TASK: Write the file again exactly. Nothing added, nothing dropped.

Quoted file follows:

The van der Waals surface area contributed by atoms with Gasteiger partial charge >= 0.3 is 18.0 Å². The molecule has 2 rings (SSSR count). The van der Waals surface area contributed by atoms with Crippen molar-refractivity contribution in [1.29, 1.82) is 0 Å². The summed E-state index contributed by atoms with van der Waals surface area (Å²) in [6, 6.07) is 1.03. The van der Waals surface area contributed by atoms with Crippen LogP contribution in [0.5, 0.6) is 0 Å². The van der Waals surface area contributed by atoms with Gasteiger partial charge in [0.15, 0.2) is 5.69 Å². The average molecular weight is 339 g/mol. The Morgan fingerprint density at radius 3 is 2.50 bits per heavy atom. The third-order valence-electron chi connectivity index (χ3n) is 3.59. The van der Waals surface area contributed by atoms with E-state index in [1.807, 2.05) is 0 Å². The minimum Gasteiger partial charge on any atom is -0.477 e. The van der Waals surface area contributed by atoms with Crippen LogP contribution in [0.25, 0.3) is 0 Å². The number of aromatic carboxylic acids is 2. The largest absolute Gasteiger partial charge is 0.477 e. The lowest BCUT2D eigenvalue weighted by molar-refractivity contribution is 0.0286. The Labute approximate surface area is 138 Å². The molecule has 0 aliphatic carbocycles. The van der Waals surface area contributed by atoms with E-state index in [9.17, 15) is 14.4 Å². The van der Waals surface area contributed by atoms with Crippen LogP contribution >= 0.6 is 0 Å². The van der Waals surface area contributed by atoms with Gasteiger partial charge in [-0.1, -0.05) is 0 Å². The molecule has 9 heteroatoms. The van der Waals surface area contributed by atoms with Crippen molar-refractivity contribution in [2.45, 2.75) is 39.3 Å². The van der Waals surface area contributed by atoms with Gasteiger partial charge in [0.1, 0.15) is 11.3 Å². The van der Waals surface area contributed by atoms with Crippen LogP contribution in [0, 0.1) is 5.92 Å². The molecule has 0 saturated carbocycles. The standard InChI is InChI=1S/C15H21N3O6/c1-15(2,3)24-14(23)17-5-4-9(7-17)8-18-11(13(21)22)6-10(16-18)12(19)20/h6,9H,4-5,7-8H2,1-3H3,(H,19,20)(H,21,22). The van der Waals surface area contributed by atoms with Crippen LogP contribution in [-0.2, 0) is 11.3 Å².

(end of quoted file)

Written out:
The van der Waals surface area contributed by atoms with Gasteiger partial charge >= 0.3 is 18.0 Å². The molecule has 2 rings (SSSR count). The van der Waals surface area contributed by atoms with Crippen molar-refractivity contribution in [1.29, 1.82) is 0 Å². The summed E-state index contributed by atoms with van der Waals surface area (Å²) in [6, 6.07) is 1.03. The van der Waals surface area contributed by atoms with Crippen LogP contribution in [0.5, 0.6) is 0 Å². The van der Waals surface area contributed by atoms with Gasteiger partial charge in [0.15, 0.2) is 5.69 Å². The average molecular weight is 339 g/mol. The Morgan fingerprint density at radius 3 is 2.50 bits per heavy atom. The third-order valence-electron chi connectivity index (χ3n) is 3.59. The van der Waals surface area contributed by atoms with E-state index in [1.807, 2.05) is 0 Å². The minimum Gasteiger partial charge on any atom is -0.477 e. The van der Waals surface area contributed by atoms with Crippen LogP contribution in [0.25, 0.3) is 0 Å². The number of aromatic carboxylic acids is 2. The largest absolute Gasteiger partial charge is 0.477 e. The lowest BCUT2D eigenvalue weighted by molar-refractivity contribution is 0.0286. The Labute approximate surface area is 138 Å². The molecule has 0 aliphatic carbocycles. The van der Waals surface area contributed by atoms with E-state index in [9.17, 15) is 14.4 Å². The van der Waals surface area contributed by atoms with Crippen LogP contribution >= 0.6 is 0 Å². The van der Waals surface area contributed by atoms with Gasteiger partial charge in [-0.1, -0.05) is 0 Å². The molecule has 9 heteroatoms. The van der Waals surface area contributed by atoms with Crippen molar-refractivity contribution in [2.45, 2.75) is 39.3 Å². The van der Waals surface area contributed by atoms with Gasteiger partial charge in [0.1, 0.15) is 11.3 Å². The van der Waals surface area contributed by atoms with Crippen LogP contribution in [0, 0.1) is 5.92 Å². The molecule has 0 saturated carbocycles. The standard InChI is InChI=1S/C15H21N3O6/c1-15(2,3)24-14(23)17-5-4-9(7-17)8-18-11(13(21)22)6-10(16-18)12(19)20/h6,9H,4-5,7-8H2,1-3H3,(H,19,20)(H,21,22). The van der Waals surface area contributed by atoms with Crippen LogP contribution in [-0.2, 0) is 11.3 Å².